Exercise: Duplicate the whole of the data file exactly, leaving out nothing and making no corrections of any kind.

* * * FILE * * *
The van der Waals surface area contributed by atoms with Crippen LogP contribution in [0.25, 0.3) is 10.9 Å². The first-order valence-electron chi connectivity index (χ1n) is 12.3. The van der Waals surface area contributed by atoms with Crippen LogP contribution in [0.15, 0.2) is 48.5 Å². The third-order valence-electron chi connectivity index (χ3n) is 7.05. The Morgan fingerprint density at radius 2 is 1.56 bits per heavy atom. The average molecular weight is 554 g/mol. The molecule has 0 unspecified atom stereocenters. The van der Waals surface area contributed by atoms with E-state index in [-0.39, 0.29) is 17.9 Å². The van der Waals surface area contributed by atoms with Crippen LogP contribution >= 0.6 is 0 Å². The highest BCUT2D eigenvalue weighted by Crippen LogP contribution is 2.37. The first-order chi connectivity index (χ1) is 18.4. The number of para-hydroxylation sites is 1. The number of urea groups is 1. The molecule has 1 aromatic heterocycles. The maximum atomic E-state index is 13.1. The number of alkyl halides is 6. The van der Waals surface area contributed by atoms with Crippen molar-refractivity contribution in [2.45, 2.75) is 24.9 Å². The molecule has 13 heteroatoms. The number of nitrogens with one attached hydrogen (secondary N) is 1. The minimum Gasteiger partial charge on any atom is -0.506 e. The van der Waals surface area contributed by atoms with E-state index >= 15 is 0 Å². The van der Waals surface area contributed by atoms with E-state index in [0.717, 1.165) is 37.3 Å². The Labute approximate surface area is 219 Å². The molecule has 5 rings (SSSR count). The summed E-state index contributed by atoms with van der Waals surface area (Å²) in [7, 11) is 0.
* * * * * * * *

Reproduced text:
The van der Waals surface area contributed by atoms with Crippen LogP contribution in [0.25, 0.3) is 10.9 Å². The first-order valence-electron chi connectivity index (χ1n) is 12.3. The van der Waals surface area contributed by atoms with Crippen LogP contribution in [0.15, 0.2) is 48.5 Å². The third-order valence-electron chi connectivity index (χ3n) is 7.05. The Morgan fingerprint density at radius 2 is 1.56 bits per heavy atom. The average molecular weight is 554 g/mol. The molecule has 0 unspecified atom stereocenters. The van der Waals surface area contributed by atoms with E-state index in [-0.39, 0.29) is 17.9 Å². The van der Waals surface area contributed by atoms with Crippen LogP contribution >= 0.6 is 0 Å². The highest BCUT2D eigenvalue weighted by Crippen LogP contribution is 2.37. The first-order chi connectivity index (χ1) is 18.4. The number of para-hydroxylation sites is 1. The number of urea groups is 1. The molecule has 1 aromatic heterocycles. The maximum atomic E-state index is 13.1. The number of alkyl halides is 6. The van der Waals surface area contributed by atoms with Crippen molar-refractivity contribution in [2.45, 2.75) is 24.9 Å². The molecule has 13 heteroatoms. The number of nitrogens with one attached hydrogen (secondary N) is 1. The minimum Gasteiger partial charge on any atom is -0.506 e. The van der Waals surface area contributed by atoms with E-state index >= 15 is 0 Å². The van der Waals surface area contributed by atoms with E-state index in [0.717, 1.165) is 37.3 Å². The Labute approximate surface area is 219 Å². The molecule has 5 rings (SSSR count). The summed E-state index contributed by atoms with van der Waals surface area (Å²) in [7, 11) is 0.